WASHINGTON — As he strode into a bar packed with margarita-sipping young Republicans here the other night, Representative George Santos of New York looked like a man who had finally gotten what he had always wanted.

Nevermind the conspicuous giggling or an introducer’s reference to “bipartisan condemnation” that he has inspired. It was a glorious spring night in the capital, and for eight minutes, Mr. Santos had something rare: an invitation to speak.

Standing behind a high-top, he roasted Don Lemon, the former CNN anchor who was recently fired, and offered advice about running for office. “I didn’t wait my turn,” he said, adding an expletive. He added that Covid made people pick “stupid presidents,” and declared, with no apparent sense of irony, that “the truth will set you free.”

But he knew what would give his audience the biggest rise.

“I’m not going anywhere,” he declared. “You’re going to have to drag my dead, cold body out of this institution.”

Four months after his whole concocted biography unraveled — one Wall Street job and collegiate volleyball championship at a time — Mr. Santos remains a pariah. Colleagues refuse to work with him, dooming his legislative priorities. His local party has vowed to defeat him. And a slew of law enforcement and ethics investigators are combing through his life and campaign finances.

But rather than shrinking from the attention, the 34-year-old congressman is stepping ever more definitely toward the spotlight. Mr. Santos seems eager to test whether he can make the journey from laughingstock to legitimacy by aligning himself with former President Donald J. Trump — or at least signaling that he’s in on the joke.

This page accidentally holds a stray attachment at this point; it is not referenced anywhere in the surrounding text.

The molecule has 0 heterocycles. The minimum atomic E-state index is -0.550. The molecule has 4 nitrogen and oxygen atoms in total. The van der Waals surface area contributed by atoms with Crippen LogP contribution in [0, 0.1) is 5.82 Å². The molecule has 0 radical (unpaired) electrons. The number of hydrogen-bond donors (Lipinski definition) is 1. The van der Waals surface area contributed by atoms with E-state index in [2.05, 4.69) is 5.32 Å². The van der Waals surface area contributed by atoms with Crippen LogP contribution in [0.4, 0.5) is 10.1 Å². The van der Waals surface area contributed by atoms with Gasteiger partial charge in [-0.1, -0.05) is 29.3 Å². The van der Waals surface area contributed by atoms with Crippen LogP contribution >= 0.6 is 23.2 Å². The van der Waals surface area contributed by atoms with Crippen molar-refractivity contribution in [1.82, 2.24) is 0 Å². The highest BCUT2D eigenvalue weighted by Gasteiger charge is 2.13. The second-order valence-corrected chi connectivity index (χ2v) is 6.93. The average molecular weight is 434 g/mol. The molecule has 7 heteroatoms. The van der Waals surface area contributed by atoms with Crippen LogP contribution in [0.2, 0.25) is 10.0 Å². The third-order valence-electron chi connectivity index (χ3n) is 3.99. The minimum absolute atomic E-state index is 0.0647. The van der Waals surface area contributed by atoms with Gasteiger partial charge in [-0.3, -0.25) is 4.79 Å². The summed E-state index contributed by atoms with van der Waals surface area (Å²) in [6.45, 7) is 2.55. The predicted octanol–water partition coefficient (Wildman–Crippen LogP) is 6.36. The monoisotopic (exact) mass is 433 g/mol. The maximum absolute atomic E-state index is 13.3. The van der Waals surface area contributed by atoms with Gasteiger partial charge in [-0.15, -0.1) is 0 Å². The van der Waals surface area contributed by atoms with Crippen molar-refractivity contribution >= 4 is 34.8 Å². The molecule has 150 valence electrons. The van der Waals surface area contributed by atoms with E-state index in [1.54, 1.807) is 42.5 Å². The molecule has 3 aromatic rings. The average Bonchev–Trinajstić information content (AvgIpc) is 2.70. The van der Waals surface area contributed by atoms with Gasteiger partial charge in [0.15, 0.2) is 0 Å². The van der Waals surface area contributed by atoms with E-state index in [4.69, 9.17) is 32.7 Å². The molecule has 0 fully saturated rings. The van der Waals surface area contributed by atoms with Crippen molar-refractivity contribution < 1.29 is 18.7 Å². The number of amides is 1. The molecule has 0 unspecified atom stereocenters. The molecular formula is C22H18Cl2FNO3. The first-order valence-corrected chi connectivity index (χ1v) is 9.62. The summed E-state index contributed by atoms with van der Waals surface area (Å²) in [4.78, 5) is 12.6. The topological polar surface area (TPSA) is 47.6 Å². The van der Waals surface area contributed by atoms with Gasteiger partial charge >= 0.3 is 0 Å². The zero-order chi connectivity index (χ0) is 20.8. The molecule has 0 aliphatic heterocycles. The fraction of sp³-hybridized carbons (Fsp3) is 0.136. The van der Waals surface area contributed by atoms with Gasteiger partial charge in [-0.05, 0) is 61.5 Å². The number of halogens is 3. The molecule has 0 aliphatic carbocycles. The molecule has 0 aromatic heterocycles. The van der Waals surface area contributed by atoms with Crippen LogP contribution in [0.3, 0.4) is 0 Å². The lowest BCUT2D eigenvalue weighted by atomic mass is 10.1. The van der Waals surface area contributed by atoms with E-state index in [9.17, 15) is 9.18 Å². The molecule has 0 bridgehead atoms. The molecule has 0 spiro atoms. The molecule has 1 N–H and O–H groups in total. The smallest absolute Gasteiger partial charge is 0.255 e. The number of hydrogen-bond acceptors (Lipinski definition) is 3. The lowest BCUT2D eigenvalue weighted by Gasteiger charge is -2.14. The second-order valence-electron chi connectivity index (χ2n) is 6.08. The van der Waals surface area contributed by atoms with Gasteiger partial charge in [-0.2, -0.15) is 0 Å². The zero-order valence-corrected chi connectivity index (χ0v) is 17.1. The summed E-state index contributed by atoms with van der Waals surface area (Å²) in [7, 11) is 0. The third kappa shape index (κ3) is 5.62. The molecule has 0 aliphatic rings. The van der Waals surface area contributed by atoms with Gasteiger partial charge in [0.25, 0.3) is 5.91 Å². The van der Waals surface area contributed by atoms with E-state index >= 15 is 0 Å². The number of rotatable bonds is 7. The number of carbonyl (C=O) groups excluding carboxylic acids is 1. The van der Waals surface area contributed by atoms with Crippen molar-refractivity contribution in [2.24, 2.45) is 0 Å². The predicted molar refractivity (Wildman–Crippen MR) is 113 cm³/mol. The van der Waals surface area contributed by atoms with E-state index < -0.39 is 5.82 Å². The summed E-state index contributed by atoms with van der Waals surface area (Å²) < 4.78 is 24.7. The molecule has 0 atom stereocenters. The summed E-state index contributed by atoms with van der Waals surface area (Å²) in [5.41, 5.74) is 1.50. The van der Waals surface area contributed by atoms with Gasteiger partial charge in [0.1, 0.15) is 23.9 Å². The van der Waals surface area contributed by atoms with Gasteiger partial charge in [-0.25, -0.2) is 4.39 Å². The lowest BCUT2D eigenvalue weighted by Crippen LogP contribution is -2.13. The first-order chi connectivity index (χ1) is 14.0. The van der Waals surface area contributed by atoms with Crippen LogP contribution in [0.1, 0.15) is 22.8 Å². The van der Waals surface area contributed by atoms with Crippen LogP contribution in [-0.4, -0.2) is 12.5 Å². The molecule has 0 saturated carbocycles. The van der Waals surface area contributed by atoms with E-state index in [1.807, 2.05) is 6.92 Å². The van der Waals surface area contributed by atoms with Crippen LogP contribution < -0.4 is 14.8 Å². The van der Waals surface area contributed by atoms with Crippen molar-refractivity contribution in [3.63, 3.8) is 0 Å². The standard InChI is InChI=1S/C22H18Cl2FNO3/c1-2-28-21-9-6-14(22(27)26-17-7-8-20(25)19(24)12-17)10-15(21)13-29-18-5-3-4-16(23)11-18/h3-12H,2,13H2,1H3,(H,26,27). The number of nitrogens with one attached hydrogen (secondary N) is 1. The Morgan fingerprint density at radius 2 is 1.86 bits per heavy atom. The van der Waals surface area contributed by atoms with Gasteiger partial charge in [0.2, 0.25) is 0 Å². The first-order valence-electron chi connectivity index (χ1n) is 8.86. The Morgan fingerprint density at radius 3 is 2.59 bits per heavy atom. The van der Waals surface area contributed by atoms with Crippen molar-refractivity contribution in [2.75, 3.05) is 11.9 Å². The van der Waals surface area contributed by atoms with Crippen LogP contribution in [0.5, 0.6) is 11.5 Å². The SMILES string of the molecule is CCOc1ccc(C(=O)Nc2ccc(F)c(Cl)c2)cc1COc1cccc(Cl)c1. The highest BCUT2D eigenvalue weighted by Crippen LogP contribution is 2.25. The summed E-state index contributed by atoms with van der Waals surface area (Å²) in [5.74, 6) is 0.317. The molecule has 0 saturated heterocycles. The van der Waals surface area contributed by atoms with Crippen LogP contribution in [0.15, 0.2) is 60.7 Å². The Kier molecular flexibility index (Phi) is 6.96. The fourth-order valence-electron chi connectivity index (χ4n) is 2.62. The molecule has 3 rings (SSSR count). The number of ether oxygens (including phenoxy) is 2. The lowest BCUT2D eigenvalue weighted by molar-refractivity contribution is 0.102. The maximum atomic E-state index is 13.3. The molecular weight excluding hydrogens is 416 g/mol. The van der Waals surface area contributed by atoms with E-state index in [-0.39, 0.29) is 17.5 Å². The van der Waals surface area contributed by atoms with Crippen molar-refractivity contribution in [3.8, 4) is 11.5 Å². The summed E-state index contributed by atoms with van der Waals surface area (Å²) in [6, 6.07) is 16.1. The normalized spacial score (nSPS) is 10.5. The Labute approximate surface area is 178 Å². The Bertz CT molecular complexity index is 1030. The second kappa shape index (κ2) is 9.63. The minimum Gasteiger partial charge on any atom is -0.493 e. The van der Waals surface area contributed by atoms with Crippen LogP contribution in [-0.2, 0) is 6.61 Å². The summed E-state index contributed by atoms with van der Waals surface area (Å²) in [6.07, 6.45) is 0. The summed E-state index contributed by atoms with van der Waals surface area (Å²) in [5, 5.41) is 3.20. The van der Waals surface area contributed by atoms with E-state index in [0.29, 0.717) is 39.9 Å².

In just the last few weeks, he showed up outside the Manhattan courthouse where Mr. Trump was being arraigned, making himself, in a pair of oversized dark sunglasses, a brief sideshow for a mob of reporters. He’s laughed gamely as a Trump impressionist filming outside the U.S. Capitol pretended to choose him, George Santos, as his vice-presidential running mate.

And on Wednesday, he forced his colleagues to watch and listen as he withheld his support for a major Republican debt limit bill, finally committing his vote just after the clock ran out.

If it is an unorthodox, and perhaps still futile path, Mr. Santos has few other options. He serves on no House committees. His local Republican Party has banned him from its events, and pushed other civic organizations to blackball him, too. The invitation by the Washington, D.C., Young Republicans was his first time on the capital speaking circuit.

Mr. Santos insists this is all a good thing, leaving him more time to speak directly to constituents who he says will re-elect him next year, to introduce bills — 11 to date — and to draw attention to them in speeches on the House floor. But in an institution that requires cooperation to get anything done, he is stuck in a vacuum.

Representative Jerrold Nadler, the dean of New York’s congressional delegation, has barred him from regular, bipartisan meetings to discuss the state’s priorities. Representatives for New York’s senators, Chuck Schumer and Kirsten Gillibrand, said he has yet to seek to work with them. And while House leaders navigating a razor-thin majority have stopped short of calling for his expulsion, colleagues say they have made clear they will only tolerate so much.

“I have no doubt that he will be a one-term congressman,” said Representative Anthony D’Esposito, a fellow New York Republican who, like Mr. Santos, flipped a Democratic-leaning suburban district on Long Island last November.

Mr. D’Esposito said he had gone out of his way to make sure his name did not appear on letters or bills with Mr. Santos, and bemoaned the constant churn that seemed to follow his colleague, and overshadow his own work.

“He’s looking for life after this short stint on Capitol Hill,” Mr. D’Esposito said.

Risa Heller, a Democrat and public relations guru who advises big-name clients in unsavory situations, said it was not impossible for Mr. Santos to entertain thoughts of re-election.